If you're a beginner, it might be helpful to read about how to download subtitles in your preferred language first. Then you can set up all for a series of files you download and import. That way, you're sure to have all the translations you need.
Once you've assembled all the files, it's time to make sure they are all imported without error into the video. An easy way to do this is to select all the parts in a file and drag them into the scene in the timeline. You should then be able to see a title that says, "Audio, Graphics, and Video". If not, you may not have configured the subtitles file correctly. Check to make sure the file type you selected is correct for the subtitles being used.
Subtitles, like many other things, can be complicated. You have to follow some rules of inclusion and colorization. If you try to version a movie without subtitles, the subtitles just won't work like they should. So it's crucial to get your head around posting subtitles in the right places in the video. This involves a few steps. First, you need to select the part in the video you want the language added to. This is done by selecting Mesh (Bubbles) and then masking the subtitles area with inverse black or invisibled once. Once you have selected the part you want to add the subtitles to, you have to make sure it is an area that does not contain any other active clips and then click the + sign to add the subtitles. This will activate the dialogue overlay to help you follow what's going on and the see the subtitles.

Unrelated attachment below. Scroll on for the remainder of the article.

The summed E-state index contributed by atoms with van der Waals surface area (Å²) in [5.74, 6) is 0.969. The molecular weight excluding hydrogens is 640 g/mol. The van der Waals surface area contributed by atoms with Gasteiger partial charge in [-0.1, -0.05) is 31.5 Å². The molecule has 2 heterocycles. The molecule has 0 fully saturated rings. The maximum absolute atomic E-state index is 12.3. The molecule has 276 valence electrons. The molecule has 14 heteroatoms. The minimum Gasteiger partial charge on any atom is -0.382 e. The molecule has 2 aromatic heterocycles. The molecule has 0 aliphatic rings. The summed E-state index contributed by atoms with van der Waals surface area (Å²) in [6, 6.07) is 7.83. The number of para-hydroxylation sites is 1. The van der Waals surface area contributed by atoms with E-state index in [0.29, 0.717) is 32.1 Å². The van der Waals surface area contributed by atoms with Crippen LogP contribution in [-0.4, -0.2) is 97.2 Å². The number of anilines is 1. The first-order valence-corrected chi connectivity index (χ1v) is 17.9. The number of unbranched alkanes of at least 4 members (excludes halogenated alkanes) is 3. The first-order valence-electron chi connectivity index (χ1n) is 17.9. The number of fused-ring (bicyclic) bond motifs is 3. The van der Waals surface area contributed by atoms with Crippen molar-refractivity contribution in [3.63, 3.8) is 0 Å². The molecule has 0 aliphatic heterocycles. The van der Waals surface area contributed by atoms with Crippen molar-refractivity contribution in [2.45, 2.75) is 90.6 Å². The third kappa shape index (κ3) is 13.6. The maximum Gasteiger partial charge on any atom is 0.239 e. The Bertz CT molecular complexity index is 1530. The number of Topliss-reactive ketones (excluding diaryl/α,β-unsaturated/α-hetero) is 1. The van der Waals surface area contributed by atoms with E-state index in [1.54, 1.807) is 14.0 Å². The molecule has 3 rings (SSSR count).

Next, since this subtitle is a VFX clip, make sure your background layer is set at 0 in the timeline for the file. This means there is a solid color before the subtitles, then the subtitles, and then back to the background color. When you click the +, you can get the subtitle above the scene layer, or you can get it so the subtitles come in after the dialogue is spoken. d2c66b5586